Senior Libby Graf talks about being a third-generation letterman at Ohio State

by Leah Abouahmed, Ohio State Athletics Communications 

COLUMBUS, Ohio – Libby Graf, a senior on the Ohio State women’s lacrosse team, will graduate in June and leave a program rich in history and tradition. Graf also will leave behind her own footprints in a family legacy that stretches 97 years. 

Her great-grandfather Campbell Graf, who went by the nickname Honus, played football, basketball and baseball for the Scarlet and Gray from 1912-15. Campbell was a starting fullback on the football team, a starting guard in basketball and a starting outfielder on the baseball team. He earned a total of nine letters during his athletic career at Ohio State and was inducted into the Varsity “O” Hall of Fame in 1987.

Campbell’s son and Libby’s grandfather, Jack Graf, was a member of the 1988 Varsity “O” Hall of Fame class. He played basketball and football from 1939-41. Jack was voted the football team’s MVP in 1941 as he led the Buckeyes in scoring and rushing. That same year, Jack served as a captain of the basketball team. In 1943, he ventured into coaching as an Ohio State assistant basketball coach, a career that he would stretch into 26-years. During that time, the Buckeyes won a National Championship, nine Big Ten titles and appeared in eight NCAA tournaments.
With a family history deeply-rooted in Ohio State athletics, Libby appreciates the opportunity she has had as a captain of a Buckeye squad of her own and the advice her grandfather continues to give her to this day.

“I’m a captain now and being a third generation captain is huge,” Libby said. “I grew up admiring my grandfather and great-grandfather’s letterman blankets and jackets and now I have my own. It’s really cool to share that and compare stories with my grandfather.”

The Buckeyes, who are 9-3 on the season as they head into the weekend, play host to conference-foe Vanderbilt (8-3) Sunday. This will be Libby’s last home game.

“The positivity on this team is great,” Libby said. “I’m so happy it’s my senior year and it’s happening like this. The last couple years haven’t been the best with the program, but so far our season has amazing.”

In 2009, Ohio State opened the season with a 9-1 record, the best by any Buckeye squad in program history. The Scarlet and Gray’s three losses have come to the likes of Maryland, North Carolina and Notre Dame, all ranked in the country’s Top 11. Even in its losses, Ohio State kept within the reach of earning a win as its opponents only averaged a 1.6 goals against advantage.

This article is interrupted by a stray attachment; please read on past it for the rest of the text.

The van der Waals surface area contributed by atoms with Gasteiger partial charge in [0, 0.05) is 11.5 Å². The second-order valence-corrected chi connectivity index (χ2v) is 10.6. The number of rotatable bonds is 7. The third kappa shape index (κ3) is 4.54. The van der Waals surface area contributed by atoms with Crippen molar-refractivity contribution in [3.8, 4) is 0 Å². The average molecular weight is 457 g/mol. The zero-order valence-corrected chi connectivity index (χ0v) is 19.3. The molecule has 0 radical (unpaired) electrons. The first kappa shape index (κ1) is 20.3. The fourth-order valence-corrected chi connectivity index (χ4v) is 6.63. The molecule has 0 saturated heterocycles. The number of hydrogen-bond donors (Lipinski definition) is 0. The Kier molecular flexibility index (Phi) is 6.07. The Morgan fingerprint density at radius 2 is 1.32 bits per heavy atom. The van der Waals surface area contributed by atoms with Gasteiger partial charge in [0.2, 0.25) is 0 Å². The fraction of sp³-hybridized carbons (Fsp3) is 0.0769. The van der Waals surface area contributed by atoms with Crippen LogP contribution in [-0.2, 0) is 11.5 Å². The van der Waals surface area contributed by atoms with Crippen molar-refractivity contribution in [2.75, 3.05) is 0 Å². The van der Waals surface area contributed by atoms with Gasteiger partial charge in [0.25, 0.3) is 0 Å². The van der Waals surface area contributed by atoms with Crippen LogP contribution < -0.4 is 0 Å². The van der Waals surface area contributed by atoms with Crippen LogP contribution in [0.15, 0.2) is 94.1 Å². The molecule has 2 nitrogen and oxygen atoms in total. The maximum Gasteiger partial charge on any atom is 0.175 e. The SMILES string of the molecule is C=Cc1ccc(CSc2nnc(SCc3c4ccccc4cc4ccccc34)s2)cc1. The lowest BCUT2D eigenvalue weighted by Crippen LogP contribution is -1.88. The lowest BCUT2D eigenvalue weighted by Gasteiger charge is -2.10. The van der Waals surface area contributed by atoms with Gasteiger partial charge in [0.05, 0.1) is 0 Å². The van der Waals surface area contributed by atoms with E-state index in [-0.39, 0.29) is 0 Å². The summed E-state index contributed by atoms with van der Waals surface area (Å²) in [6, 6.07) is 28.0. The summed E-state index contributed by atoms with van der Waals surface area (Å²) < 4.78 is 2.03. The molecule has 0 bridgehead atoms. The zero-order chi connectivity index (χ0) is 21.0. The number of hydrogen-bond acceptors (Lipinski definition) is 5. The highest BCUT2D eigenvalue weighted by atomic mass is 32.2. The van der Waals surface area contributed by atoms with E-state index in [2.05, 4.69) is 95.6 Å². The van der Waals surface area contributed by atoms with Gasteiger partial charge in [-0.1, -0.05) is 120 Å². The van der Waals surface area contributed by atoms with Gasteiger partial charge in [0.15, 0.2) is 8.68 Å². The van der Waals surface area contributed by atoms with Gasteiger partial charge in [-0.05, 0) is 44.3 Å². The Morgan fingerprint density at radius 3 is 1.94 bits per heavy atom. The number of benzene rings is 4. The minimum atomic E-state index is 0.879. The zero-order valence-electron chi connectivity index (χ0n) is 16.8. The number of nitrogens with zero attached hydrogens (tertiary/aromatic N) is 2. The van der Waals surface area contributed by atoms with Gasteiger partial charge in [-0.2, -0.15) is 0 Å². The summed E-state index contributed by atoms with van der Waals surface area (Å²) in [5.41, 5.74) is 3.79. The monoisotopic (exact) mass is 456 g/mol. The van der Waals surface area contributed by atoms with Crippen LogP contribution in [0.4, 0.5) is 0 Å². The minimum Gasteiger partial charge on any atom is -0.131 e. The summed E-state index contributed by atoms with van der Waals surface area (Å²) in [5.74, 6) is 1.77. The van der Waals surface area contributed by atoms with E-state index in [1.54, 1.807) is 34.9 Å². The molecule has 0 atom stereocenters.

Libby started playing lacrosse when she was in seventh grade, while also playing basketball and soccer. She picked up the sport because her middle school needed some extra people to play and she quickly fell in love with the sport.

Since her high school was not well-known for its sports, she never dreamed she would be playing at the collegiate level. She participated in a few tournaments during high school and received letters from some smaller Division I and Division II schools, but Libby wanted a big school. 

During her senior year of high school, Libby played in a tournament at Ohio State. The next day, Sue Stimmel, Ohio State women’s lacrosse head coach, called and told her that the Buckeyes wanted to start recruiting her.

“I wasn’t planning on going to a school in Ohio,” Libby said. “But after Sue called, I started weighing my options about playing lacrosse and what the benefits would be of being a Division I athlete. Looking at my family history at Ohio State in sports, I couldn’t pass this up. Now, I’ve played all four years and I love it.”

Libby grew up a Buckeye fan, attending football games in a baby carrier, and now her career for the Scarlet and Gray will soon come to a close. But as the youngest of the Graf family to leave her own sports legacy, it is safe to say, you can take the athlete out of Ohio State, but you can’t take Ohio State out of the athlete.